The Yale Quantum Institute launched a new series of non-technical talks in Spring 2017. The goal of these talks is to bring a new regard to quantum physics and science by having experts cast new light on often-overlooked aspects of scientific work.
The first two speakers of this series, Michael Berry, professor at the university of Bristol and Martha Willette Lewis, New Haven-based visual artist and Yale MFA alumna, covered music and art respectively. By attending these lectures accessible to a large audience (made of a diverse population distributed from undergraduates to professors and staff as well as New Haven residents), we are all invited to reflect on how the contribution of science play a role in our daily life.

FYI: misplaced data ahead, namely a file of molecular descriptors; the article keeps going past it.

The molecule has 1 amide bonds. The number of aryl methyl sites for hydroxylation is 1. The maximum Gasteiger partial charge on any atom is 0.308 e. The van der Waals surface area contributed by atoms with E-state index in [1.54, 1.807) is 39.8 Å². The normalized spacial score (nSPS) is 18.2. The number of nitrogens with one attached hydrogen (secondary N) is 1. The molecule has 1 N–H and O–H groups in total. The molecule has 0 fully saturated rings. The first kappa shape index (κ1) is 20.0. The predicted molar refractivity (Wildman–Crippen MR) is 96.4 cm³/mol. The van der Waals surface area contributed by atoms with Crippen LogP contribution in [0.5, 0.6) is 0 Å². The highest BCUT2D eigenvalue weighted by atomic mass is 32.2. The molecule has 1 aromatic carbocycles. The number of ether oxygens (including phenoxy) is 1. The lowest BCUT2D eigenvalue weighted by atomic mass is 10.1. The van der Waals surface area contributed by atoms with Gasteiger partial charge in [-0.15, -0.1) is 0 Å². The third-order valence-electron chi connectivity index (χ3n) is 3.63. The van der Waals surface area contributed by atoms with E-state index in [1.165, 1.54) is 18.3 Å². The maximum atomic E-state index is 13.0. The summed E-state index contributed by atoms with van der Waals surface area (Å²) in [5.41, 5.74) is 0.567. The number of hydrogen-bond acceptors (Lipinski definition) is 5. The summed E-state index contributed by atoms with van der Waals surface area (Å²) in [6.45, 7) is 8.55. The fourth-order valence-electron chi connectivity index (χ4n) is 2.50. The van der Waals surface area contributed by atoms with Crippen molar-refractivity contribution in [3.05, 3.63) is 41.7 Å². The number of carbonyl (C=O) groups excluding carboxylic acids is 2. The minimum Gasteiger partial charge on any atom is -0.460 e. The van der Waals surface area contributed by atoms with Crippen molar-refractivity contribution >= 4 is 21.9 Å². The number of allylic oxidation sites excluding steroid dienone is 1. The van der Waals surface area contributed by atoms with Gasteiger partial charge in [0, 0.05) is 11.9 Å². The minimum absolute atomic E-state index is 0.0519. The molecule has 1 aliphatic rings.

“Connections between physics and technological invention and aspects of human life that seem far from science are both unexpected and unexpectedly common. And rather than owing one way - from physics to gadgets - the connections form an intricate web, linking all aspects of human culture, in a way that frustrates our convenient compartmentalizations and coarse interventions aimed at promoting technology transfer” said Berry.
“How do we visualize the complex and intangible forces which surround us? It turns out to be surprisingly difficult without employing a range of similes, resemblances, and metaphors. Unlike science, art offers ways of looking at problems that are wobbly and uncertain, neatly sidestepping the need for rigorous quantifcation or stabilization” said Lewis.
This series of talks are co-sponsored by The Franke Program for Science and the Humanities, a program at Yale that aim to foster communication, mutual understanding, collaborative research and teaching among diverse scientific and humanistic disciplines.